U.S. Marines, Sailors train Senegalese Companie de Fusilier Commandos
Marines.mil | Jun 07 2013
TOUBACOUTA, SENEGAL (May 21, 2013) - U.S. Marines and Sailors with Special-Purpose Marine Air-Ground Task Force Africa 13 began training Senegalese Companie de Fusilier Marine Commandos in Dakar, Senegal, April 6, 2013.
The training was focused on light infantry tactics and maritime security that helped build proficiency in handling regional stability issues such as drug traffickers or potential hostile activity.
"We're here because the U.S., and the Marines in particular, have a longstanding relationship with Senegal and the COFUMACO," said 1stLt Kyle Finnerty, Special-Purpose MAGTF Africa 13 assistant team leader from New York City. "They have identified areas where they can improve their military capabilities and they have asked us to come in and help train them to improve in those areas and build their capacity to provide security for their country."
Senegal has approximately 330 miles of Atlantic Ocean coastline and large networks of rivers along the southern coastline. However, the Senegalese landscape consists mainly of the rolling sandy plains of the Western Sahel.
"The COFUMACO are the Senegalese equivalent of the U.S. Marines," Finnerty added. "They are naval infantry, so they operate in desert and water-based environments."
The Marines and Sailors use interpreters to communicate while in the classroom with the COFUMACO. Classroom time only accounts for about 10 percent of instruction, the rest of the training is hands-on in the field or on the water to promote muscle memory and an understanding that can only come from experience, Finnerty said.
"We started with basic weapons handling and maintenance and then live-fire," he said. "We start from the stand-still and move up to more advanced skills, such as shooting on the move. We saw them make great progress throughout the week. They are a motivated group of individuals and they work hard every day and they are exceeding our expectations."
Like the U.S. Marines, the COFUMACO are amphibious, so the training did not stop with land based activity. Daily drills of waterway patrolling, land insertions and extractions, live-fire target practice, and scout-swimmer techniques are the challenges the COFUMACO face daily and come out on top, said Quarter Master 2nd Class Eric Waters, Special-Purpose MAGTF Africa 13 riverine instructor from Pueblo, Calif.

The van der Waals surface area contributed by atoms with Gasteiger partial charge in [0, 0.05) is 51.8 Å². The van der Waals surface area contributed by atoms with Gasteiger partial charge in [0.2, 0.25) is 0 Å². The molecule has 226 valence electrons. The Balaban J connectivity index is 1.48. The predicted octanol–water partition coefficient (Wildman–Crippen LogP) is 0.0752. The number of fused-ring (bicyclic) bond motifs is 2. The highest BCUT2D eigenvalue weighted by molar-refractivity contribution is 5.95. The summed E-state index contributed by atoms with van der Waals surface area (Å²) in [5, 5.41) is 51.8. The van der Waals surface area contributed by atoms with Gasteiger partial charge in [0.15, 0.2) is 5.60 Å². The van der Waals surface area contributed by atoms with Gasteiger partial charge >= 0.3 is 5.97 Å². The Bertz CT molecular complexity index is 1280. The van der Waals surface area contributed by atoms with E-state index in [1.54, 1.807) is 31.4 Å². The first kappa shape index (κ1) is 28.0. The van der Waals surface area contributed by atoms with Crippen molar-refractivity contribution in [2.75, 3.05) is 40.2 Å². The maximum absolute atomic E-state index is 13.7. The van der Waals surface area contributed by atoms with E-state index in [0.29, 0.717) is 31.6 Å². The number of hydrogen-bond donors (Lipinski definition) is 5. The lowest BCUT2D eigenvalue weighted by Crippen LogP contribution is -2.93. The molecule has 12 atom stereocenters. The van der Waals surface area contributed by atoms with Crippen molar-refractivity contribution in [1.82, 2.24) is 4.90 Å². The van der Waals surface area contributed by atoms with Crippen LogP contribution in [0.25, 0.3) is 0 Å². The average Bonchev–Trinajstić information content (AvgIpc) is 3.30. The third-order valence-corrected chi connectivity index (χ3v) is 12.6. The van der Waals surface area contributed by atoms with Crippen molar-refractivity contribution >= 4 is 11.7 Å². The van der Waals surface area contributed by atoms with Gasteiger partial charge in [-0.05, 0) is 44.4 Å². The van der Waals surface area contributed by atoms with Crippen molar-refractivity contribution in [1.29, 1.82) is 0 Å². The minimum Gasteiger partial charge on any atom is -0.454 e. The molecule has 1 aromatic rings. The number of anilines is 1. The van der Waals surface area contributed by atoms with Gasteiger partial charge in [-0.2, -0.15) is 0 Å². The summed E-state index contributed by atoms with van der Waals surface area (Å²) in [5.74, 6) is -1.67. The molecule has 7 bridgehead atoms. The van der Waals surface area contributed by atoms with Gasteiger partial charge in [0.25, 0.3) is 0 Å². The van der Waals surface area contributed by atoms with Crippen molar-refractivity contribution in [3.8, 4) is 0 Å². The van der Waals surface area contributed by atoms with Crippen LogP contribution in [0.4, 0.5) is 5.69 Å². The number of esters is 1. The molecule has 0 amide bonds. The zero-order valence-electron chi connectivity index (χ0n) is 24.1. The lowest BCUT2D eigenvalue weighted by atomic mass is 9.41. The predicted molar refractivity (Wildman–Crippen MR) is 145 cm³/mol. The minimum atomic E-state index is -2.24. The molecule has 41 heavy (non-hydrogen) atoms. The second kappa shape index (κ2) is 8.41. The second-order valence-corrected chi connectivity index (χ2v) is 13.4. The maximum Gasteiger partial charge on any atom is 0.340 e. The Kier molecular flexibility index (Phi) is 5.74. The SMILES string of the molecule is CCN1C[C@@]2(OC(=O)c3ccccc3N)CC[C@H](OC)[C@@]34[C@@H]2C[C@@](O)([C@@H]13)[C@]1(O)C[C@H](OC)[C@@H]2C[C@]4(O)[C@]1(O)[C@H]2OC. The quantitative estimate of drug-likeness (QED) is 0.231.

"When we get out [on the water] we teach them how to overcome the heat and environment," Waters said. "Most of the time we get wet out there but the COFUMACO are very willing to learn. They overcome it and they ask a lot of questions. Once they hear it, they grasp it and they do it."
The long-term goal of the training is to prepare the training participants to become the next generation of instructors for the COFUMACO.
"Our goal here is to train the trainer," Waters said. "The COFUMACO are willing to learn new techniques and practice and progress in the skills that we are teaching them to the point where they can effectively train future COFUMACO."
At the end of every training day, the participants review their performance and prepare to do it better the next day.
"If you could spend a half hour with them in training you'd think everyone was old friends," Finnerty said. "All the shared pain in training and working out during the long hard days, everyone becomes close pretty quickly. Everyone is working hard but there are a lot of laughs and good times to be had as well."
Special-Purpose MAGTF Africa strengthens U.S. Marine Corps Forces Africa and U.S. Africa Command's ability to assist partner nations. The approximately 150 U.S. Marines and Sailors conduct security force assistance, military-to-military engagements and are trained to provide support to crisis response.
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